Having been sacked by Torpedo and moved up in the world to Dinamo Minsk, Vladimir Latunov’s young side had enjoyed a great start to the 2038 season. They sat top of the Belarussian Highest League, just one point clear of nearest challengers Dinamo Brest with 14 games remaining.
The Russian boss strengthened his rather threadbare squad with new additions when the transfer window opened in early July. The pick of them was Slovenian midfielder Igor Bole, who signed on a free transfer from Triglav. More midfield cover was provided by fellow Slovenian Robert Filipovic, along with promising Serbian winger Vaso Popov. Popov’s signing was crucial as current left-winger had been underperforming so Latunov flogged him to Brest for £190,000.
Maintaining a title challenge
The first match back was at fellow Minsk side Energetik. Dinamo started well as 16-year-old striker Vadim Perekhod teed up winger Lukas Kalman for the opener after six minutes. It stayed 1-0 until Bole hit a 25-yard screamer on debut to seal a lucky 2-0 win, considering goalkeeper Evgeny Arsentjev earned player of the match for 10 saves.
Another away day took them to relegation-threatened Smorgon, where Kalman opened the scoring again before Perekhod doubled the lead just before the half hour. Smorgon scored with their first shot straight after the break but the 16-year-old settled any nerves just after the hour before wrapping up his hat-trick late on. What a performance!
Perekhod was at it again up next as he scored the only goal at home to Rukh Brest. They picked up several injuries heading into a trip to Neman Grodno but Kalman, playing with a twisted knee, opened the scoring after eight minutes, created a second for centre-back Roman Polyarus and scored a late third to seal a 3-1 win. And the winning streak appeared to be ending at Slavia Mozyr until striker Dmitry Timoshenko came off the bench to grab an 89-minute winner.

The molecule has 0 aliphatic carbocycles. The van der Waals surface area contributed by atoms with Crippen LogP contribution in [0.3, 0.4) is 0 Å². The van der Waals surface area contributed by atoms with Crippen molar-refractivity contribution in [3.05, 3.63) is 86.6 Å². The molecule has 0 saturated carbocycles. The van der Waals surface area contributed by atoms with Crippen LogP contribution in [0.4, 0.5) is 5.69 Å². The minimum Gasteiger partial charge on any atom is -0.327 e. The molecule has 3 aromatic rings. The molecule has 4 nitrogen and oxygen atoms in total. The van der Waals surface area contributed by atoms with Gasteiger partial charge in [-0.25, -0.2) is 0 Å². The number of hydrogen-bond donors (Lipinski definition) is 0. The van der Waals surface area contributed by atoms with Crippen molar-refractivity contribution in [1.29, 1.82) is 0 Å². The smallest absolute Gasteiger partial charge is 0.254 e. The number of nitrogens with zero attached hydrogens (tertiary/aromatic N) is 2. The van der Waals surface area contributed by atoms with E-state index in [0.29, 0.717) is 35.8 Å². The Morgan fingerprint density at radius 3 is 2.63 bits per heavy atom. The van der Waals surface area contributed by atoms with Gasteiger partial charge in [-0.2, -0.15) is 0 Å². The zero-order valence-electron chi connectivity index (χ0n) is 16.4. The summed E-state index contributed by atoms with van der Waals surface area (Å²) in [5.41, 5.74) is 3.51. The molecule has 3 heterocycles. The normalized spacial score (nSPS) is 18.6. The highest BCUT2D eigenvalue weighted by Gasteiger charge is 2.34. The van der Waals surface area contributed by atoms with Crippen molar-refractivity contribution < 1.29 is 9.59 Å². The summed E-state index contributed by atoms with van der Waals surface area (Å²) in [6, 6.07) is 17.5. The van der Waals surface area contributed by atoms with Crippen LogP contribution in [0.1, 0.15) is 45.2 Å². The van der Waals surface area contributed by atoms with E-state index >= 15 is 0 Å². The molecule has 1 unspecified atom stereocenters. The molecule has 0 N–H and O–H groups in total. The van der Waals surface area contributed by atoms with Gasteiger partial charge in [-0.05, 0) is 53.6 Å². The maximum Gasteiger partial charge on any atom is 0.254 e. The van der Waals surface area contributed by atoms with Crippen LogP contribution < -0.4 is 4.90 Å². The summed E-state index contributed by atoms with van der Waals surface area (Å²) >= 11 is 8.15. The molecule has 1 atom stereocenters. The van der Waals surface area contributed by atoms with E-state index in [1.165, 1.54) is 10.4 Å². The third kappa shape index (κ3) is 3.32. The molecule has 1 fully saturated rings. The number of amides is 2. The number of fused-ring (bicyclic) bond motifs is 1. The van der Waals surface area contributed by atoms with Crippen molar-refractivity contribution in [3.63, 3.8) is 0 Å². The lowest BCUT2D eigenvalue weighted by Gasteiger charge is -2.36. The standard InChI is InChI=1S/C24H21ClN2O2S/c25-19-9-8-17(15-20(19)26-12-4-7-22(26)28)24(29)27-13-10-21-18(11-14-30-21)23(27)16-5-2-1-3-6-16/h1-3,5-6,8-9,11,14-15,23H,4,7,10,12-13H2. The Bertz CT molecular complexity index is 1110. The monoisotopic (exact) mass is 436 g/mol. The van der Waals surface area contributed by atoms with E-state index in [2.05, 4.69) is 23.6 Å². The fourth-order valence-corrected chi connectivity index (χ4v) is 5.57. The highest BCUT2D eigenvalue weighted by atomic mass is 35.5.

An improved performance saw them defeat Shakhter 2-1 led by Perekhod’s first goal as a professional, having turned 17 the day before, and a first goal for Popov.
One month without a game saw them return at home to bottom of the league Gorodeya. And the lack of football showed in a shoddy display as they lost 1-0, with Gorodeya scoring their first and only shot. But luckily, Brest also lost 1-0 at home to Slutsk! They also conceded to the first shot they faced at home to Isloch but Kalman came big to create goals for Timoshenko and Popov. Timoshenko doubled his tally to eventually earn a comfortable 3-1 win.
At Slutsk it was Dinamo’s turn to score with their first shot as Kalman laid on two early goals for Polyarus and Timoshenko, who was finally showing the form of last season with Torpedo. Popov and a Dmitriy Smirnov double, which ended a 13-hour goal drought, wrapped up an emphatic 5-1 thumping.
Stupid European Conference nonsense
Dinamo’s title challenge was briefly interrupted by European Conference League playoff rounds, as the rest of Europe started their leagues at a normal time of year. Latunov decided to rest his first teamers and throw in the reserves for the first round against Ferencvaros. And they unsurprisingly got hammered 3-0 away but fought hard to earn a highly respectable 0-0 at home.
Tight title battle
Another strange three-week gap without a game wasn’t ideal for a potential title decider as Dinamo Minsk travelled to Dinamo Brest. The two sides had identical goals scored and conceded records and just one point separated them with five games remaining. However, Minsk also had to play BATE in their season run-in.
Game 1 – Dinamo Brest away: Minsk had the better of the first half at Brest and a defensive calamity gifted Smirnov the opener after half an hour but Brest came back into it and grabbed a deserved equaliser for a 1-1 draw that didn’t overly help either side.